It’s summertime and as we prepare for a return to outdoor activities post-pandemic, the Palmetto Poison Center is ready to provide assistance to ensure your summer is a safe one.
June is National Safety Month, and one hazard in particular that is often forgotten is carbon monoxide poisoning. If you and your family are headed out for a boating adventure, be aware of the potential for this deadly gas. Sources of carbon monoxide (CO) on your boat may include engines, gas generators, space and water heaters, and the exhaust system, as well as exhaust from other vessels docked or anchored next to your boat and accumulation around swim platforms and decks.
Since you cannot see carbon monoxide gas, taste it, or smell it, it can kill quickly or slowly.
“Since you cannot see carbon monoxide gas, taste it, or smell it, it can kill quickly or slowly,” says Jill Michels, director of the Palmetto Poison Center. “Carbon monoxide can also cause permanent damage to the brain and other parts of your nervous system. People of all ages can be affected, but infants and children are the most vulnerable.”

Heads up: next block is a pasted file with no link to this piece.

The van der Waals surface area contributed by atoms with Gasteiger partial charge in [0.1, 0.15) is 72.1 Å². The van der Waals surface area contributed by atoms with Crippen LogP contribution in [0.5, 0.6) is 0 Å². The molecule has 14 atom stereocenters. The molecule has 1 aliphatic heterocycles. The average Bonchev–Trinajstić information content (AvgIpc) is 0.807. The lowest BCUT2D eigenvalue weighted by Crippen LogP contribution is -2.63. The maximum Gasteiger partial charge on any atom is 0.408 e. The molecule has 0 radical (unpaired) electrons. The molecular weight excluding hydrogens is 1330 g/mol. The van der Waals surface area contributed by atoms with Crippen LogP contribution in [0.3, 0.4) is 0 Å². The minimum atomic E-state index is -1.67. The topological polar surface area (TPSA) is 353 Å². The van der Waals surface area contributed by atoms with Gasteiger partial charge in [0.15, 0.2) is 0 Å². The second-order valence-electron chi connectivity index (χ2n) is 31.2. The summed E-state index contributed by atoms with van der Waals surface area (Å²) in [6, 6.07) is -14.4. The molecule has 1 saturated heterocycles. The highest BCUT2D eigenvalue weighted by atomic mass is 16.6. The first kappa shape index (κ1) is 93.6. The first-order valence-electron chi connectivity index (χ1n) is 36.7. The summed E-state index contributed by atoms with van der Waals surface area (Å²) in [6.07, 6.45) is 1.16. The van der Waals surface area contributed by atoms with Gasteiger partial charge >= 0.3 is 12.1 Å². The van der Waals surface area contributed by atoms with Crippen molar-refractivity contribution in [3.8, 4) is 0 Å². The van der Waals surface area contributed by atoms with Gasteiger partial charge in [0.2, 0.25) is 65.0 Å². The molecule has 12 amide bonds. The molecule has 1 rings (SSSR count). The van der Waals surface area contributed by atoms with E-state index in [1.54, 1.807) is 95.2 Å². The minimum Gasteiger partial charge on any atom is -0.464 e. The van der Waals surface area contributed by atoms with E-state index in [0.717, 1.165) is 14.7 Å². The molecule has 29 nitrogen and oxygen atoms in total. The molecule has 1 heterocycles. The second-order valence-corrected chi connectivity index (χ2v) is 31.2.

Be aware of your surroundings and prevent carbon monoxide build-up while boating by knowing where the gas may accumulate.
“You should never sit on a back deck or swim platform while a boat engine is running or before the area has been properly ventilated after being turned off,” Michels says. “Use caution when anchoring several boats together. For boats with cabins, you should install a CO alarm inside the boat.”
Symptoms of CO poisoning may include fatigue, dizziness, nausea, headache, irregular breathing, confusion or disorientation.
The Palmetto Poison Center is staffed by pharmacists and nurses provide expertise and advice for statewide poison-related emergencies. Palmetto Poison Center is open 24 hours a day, 365 days a year.
To contact the Palmetto Poison Center, call 1-800-222-1222. Learn more at poison sc.edu and follow @PalmettoPoisonCenter on Facebook.